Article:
3

I Have a REST API endpoint where the caller can supply some optional filters for the results.

GET api/inventory

For example, an object member of a GET request may look like the following

{
   "books" : [
      {
        "id" : 1,
        "description": "this is book 1"
      }       
    ] ,
   "pencils" : [
        {
        "id" : 1,
        "description": "this is pencil 1"
        }
    ]
 }
 ....

Now, this may have optional filters

GET api/inventory?id=true&description=false

As consumers may only want the ids, so we only have a single field, so we don't really need an object for each entity.

In this case, is it "best practice" to

  1. Maintain the same data shape, but just include the single field

ie

{
   "books" : [
      {
        "id" : 1           
      }       
   ] 
   "pencils" : [
        {
        "id" : 1
         }
    ]
}
  1. Since there is just one field, "flatten" the object so we now have something like

    { "books" : [1], "pencils" : [1] }

Option 1. is good as it maintains the same shape regardless, but 2. is more compact when we just have a single property for each object.

I Know either way will work as long as it is documented, but just wondering if there is any accepted "best practice"?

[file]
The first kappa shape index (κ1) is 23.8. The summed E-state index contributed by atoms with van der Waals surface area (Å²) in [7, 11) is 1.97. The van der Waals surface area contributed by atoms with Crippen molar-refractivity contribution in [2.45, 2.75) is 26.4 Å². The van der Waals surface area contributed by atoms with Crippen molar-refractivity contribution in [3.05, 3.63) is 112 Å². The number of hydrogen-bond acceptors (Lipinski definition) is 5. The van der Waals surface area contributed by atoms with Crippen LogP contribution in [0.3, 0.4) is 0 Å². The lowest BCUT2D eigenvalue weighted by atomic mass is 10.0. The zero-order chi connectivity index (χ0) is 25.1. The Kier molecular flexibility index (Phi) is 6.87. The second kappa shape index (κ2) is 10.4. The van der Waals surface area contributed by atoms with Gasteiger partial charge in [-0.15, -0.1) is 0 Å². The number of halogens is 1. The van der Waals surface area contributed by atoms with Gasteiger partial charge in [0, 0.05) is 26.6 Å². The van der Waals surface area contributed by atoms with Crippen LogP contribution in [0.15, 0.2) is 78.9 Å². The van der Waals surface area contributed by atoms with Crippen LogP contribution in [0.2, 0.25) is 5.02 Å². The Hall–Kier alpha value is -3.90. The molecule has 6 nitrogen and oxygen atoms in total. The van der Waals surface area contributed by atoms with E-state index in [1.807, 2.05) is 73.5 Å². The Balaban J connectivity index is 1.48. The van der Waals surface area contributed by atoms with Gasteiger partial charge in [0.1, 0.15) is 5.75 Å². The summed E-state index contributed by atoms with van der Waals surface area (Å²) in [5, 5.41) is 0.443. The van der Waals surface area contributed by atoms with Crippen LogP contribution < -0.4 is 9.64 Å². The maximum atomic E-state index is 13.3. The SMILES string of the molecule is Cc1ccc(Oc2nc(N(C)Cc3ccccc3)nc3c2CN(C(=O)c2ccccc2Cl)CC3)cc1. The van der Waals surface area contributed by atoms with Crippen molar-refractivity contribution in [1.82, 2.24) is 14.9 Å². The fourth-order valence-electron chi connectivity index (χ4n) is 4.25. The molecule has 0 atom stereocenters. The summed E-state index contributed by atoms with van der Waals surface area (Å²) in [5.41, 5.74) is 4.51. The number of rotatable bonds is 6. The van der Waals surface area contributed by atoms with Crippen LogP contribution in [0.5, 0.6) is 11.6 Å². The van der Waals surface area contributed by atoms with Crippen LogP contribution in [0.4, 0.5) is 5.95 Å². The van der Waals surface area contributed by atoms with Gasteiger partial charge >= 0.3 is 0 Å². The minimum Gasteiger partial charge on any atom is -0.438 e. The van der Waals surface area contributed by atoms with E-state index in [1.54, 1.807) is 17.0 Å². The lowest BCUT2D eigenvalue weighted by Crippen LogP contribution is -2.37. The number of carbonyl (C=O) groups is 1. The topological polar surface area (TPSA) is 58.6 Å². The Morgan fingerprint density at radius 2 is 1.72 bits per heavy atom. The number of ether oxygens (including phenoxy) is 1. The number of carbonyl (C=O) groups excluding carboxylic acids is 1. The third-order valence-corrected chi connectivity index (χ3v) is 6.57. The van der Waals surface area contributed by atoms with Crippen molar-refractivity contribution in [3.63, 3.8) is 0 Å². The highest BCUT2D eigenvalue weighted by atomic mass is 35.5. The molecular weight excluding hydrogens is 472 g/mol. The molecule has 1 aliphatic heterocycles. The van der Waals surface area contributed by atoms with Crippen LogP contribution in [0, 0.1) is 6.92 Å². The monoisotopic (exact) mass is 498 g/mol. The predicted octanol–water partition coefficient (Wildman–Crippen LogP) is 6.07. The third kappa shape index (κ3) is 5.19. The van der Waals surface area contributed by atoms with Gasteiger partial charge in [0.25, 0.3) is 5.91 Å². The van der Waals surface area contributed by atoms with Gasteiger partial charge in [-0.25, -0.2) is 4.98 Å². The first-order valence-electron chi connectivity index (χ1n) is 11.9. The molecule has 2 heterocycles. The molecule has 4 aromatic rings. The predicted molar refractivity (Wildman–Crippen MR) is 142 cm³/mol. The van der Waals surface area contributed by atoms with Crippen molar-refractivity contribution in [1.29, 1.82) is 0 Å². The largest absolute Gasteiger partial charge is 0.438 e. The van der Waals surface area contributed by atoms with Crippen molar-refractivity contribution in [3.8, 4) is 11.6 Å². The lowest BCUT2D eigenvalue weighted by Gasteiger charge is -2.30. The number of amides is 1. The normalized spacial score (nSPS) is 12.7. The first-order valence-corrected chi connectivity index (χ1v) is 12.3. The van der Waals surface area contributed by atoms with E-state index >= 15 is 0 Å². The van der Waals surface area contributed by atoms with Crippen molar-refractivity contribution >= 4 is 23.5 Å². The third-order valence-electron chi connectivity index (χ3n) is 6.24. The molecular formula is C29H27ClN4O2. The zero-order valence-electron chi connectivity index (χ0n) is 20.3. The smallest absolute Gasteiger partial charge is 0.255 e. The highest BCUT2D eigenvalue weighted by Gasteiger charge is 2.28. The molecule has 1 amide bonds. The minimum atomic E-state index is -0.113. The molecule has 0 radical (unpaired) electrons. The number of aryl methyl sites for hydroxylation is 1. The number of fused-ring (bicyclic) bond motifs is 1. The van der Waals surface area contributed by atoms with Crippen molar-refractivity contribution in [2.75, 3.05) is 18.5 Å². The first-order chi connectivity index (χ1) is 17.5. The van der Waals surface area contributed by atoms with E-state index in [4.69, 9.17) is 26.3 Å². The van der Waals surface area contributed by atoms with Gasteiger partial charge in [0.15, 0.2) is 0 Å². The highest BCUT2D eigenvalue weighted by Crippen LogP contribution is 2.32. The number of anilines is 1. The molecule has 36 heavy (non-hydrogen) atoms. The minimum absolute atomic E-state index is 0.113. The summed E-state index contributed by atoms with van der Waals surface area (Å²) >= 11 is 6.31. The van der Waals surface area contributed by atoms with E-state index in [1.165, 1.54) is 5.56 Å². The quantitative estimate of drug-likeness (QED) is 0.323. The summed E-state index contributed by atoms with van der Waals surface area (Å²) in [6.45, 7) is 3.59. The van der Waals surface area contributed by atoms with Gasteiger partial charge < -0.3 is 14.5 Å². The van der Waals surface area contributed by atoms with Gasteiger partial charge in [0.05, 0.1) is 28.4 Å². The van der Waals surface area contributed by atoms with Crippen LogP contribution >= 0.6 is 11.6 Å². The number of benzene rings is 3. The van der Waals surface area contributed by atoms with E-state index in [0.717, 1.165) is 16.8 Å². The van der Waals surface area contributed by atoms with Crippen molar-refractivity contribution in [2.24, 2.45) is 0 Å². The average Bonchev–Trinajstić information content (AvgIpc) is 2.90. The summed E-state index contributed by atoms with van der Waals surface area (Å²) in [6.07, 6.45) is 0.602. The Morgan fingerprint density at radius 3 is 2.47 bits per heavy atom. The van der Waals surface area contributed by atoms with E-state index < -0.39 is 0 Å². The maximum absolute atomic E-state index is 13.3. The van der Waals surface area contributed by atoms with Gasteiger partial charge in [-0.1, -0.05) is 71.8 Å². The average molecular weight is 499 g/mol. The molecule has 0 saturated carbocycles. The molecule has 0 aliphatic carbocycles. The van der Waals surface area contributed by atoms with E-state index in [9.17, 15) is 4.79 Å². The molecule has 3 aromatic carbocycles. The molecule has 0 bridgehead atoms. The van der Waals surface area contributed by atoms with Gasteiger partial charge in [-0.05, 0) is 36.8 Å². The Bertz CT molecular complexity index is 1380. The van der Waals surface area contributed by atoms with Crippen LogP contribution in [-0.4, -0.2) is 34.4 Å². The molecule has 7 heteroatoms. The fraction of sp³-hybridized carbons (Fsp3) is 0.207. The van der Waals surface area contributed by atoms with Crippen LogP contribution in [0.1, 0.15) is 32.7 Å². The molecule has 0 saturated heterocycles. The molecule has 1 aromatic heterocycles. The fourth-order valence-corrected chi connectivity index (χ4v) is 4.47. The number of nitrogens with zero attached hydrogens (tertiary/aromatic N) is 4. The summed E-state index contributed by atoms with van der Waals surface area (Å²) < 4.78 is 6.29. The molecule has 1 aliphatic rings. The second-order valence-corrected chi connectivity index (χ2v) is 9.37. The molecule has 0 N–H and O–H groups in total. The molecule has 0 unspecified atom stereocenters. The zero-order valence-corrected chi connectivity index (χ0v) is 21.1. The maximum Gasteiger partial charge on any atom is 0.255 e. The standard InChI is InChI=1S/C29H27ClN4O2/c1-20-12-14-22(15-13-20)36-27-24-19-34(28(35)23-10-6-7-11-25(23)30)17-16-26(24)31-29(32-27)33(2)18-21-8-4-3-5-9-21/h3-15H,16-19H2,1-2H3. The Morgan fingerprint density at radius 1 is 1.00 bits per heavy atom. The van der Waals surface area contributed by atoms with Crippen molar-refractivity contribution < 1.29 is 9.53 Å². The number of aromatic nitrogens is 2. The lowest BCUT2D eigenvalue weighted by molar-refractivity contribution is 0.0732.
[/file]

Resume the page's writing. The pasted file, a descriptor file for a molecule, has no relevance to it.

Thanks in advance for any pointers.

  • Your format (2) is totally different. You changed from 2 dictionaries with integer values to an array of strings. – gnasher729 Nov 2 '18 at 2:39
  • 3
    Option #1. Be consistent. The gain of opt #2 over #1 is negligible or none at all. You only will earn the hate of whoever has to develop a Frankenstein client to consume your API. – Laiv Nov 2 '18 at 8:02
  • Didn't mean to change from int to string. Fixed that. Looks like option 1 is how I should be doing it, which is what I thought is the better more consistent way. – peterc Nov 3 '18 at 9:45
5

You make life harder for everyone if you use different formats. Don't use a special case for dictionaries with a single key/value pair.

If you want a compact representation, and don't mind if people hate you, you could store lets say 10 books as

books: {
    ids: [1,2,3,4,5,6,7,8,9,10],
    descriptions: ["first book", "second book", ..., "tenth book"]
}
  • Agreed. Here we could apply the "robustness principle": Be conservative in what you do, be liberal in what you accept from others. In other words, let others request as many fields as they want, but be conservative with the way you respond. – Laiv Nov 2 '18 at 7:50
  • 2
    While I understand where you're coming from with this, damn I'd hate to actually encounter getting output like that :) – mrsmn Nov 2 '18 at 13:33
  • Yep, sounds like everyone agrees NOT to change the shape. I'll be using option 1 – peterc Nov 3 '18 at 9:48

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